They missed a golden opportunity for a great gag in Thor: The Dark World. There's a scene early on where Jane Foster (Portman) is having a lunch date with Chris O'Dowd – it's clearly a first date – and her assistant Darcy (Dennings) walks in with a gadget in her hand and complains that she can't get it to work. Now, O'Dowd clearly should have piped up with the line: "Have you tried turning it off and on again?" But he didn't. See? A missed opportunity.
Which is a puzzle, because the makers of Thor: TDW are clearly going for the big yuks – it's probably got the best laugh-to-action ratio of any of the Marvel films so far. And the jokes (including some truly sidesplitting sight gags) are certainly needed, because the plot itself is pretty pedestrian.
It's another superhero-saves-the-universe-in-peril film. There are these Dark Elves, see, led by the evil Malekith (Eccleston) who were defeated centuries before by an ancestor of Odin's (the king of Asgard, played by Hopkins). They've been biding their time, waiting for the perfect moment to get their revenge. With the help of a powerful energy source called Aether, and with the nine Realms (including Earth) about to align, the Elves seize their opportunity. And so it falls to Thor (Hemsworth), with the help of his slightly naughty brother Loki (Hiddleston), to once again save the day.
Thor: TDW seems pitched squarely at the teenage boy market – the film is chock full of special effects, eye-popping stunts, demonic monsters, bizarre worlds and spaceships. Lots of spaceships. In among all this is the handsome god Thor, trying to juggle the woman he loves, the brother who wants him dead and the father who wants him to take over the throne. It's enough to make him hang up his hammer.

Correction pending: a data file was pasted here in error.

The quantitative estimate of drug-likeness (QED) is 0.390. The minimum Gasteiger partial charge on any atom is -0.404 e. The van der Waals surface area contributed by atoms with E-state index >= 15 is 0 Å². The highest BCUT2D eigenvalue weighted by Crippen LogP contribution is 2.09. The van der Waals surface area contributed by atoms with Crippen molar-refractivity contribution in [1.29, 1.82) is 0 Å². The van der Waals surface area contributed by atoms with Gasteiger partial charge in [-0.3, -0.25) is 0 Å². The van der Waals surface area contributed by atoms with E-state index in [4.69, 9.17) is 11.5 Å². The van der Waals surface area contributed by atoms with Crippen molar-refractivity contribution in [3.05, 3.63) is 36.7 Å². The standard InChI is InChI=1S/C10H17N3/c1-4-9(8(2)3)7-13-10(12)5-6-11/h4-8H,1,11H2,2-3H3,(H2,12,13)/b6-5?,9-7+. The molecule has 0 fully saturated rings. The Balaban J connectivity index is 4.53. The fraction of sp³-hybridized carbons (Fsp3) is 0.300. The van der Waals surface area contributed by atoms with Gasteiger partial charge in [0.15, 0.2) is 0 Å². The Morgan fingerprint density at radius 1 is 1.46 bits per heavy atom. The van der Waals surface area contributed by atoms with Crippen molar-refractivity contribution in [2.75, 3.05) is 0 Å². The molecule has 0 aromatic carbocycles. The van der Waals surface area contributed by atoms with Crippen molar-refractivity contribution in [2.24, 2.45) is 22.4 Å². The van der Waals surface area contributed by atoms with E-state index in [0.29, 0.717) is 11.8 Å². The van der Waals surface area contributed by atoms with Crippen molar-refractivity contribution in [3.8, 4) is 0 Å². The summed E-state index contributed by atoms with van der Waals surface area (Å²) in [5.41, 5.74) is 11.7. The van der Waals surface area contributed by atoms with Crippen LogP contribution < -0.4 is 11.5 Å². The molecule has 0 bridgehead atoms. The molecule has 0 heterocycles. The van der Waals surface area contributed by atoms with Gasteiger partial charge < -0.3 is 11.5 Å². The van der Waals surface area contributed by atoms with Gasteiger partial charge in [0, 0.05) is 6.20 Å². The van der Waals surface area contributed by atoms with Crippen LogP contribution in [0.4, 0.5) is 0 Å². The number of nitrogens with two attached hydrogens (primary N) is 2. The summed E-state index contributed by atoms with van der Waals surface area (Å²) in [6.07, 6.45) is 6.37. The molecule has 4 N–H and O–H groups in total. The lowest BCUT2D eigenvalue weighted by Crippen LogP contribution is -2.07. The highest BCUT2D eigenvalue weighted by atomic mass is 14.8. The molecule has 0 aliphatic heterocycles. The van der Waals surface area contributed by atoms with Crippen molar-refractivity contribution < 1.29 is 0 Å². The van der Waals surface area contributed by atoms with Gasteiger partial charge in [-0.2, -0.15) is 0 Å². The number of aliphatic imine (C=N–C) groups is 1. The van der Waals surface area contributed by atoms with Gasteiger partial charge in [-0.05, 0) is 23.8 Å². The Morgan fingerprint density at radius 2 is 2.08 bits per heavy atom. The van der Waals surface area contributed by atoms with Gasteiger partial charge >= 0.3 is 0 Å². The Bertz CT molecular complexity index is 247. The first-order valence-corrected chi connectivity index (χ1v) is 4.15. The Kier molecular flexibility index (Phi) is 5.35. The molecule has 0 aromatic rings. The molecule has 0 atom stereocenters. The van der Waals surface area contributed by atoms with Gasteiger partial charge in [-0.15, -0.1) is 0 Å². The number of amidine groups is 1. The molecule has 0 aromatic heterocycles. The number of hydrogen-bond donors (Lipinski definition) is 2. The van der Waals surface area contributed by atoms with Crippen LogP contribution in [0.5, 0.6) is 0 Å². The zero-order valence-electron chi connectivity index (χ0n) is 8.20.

Of course, he doesn't. He makes good use of Mjölnir to mete out his mighty justice as he flits between Asgard, Earth and the elven Dark World to put an end to Malekith's scheme and once again save Asgard, Earth, and with Jane (who has somehow, inadvertently, absorbed the Aether thanks to a dimensional rift). And – shock, horror – helping him to save all these worlds is none other than Loki.
It's all comic book stuff and nonsense, but it's all great fun too – made all the more so by the lashings of humour, as well as the wonderful relationship between Thor and Loki (Hemsworth and Hiddleston have clearly become great mates off set as well as on). Eccleston's story seems a little undercooked, but he's an effective foe even under layer upon layer of make-up (inluding a nifty pair of Spock ears). It's director Taylor's first feature film after a long career in TV, most recently working on Game of Thrones. He seems more than comfortable helming the big action set pieces, but the tonal shifts throughout give the film a slightly schizophrenic feel.
Still, thanks to great performances all round – particularly Hemsworth and Hiddleston – plus some strong emotional beats and plenty of laughs, Thor: TDW manages to keep Marvel's Phase 2 well on track.
EXTRAS ★★★½ There's an audio commentary with director Taylor, producer Kevin Feige, co-star Hiddleston and cinematographer Kramer Morgenthau; a gag reel (3:30), some of which can be seen in the clip below; six deleted and extended scenes (7:49); the two-part featurette A Brother's Journey: Thor & Loki (31:39), an in-depth look at how Hemsworth and Hiddleston developed their characters; the featurette Scoring Thor: The Dark World With Brian Tyler (5:21); the featurette Exclusive Look at Captain America: Winter Soldier (3:35); and the Marvel One-Shot: All Hail The King (13:51), which is all about the further "adventures" of Trevor Slattery and stars Kingsley (of course) as well as the wonderful Scoot McNairy ... plus a terrific surprise cameo.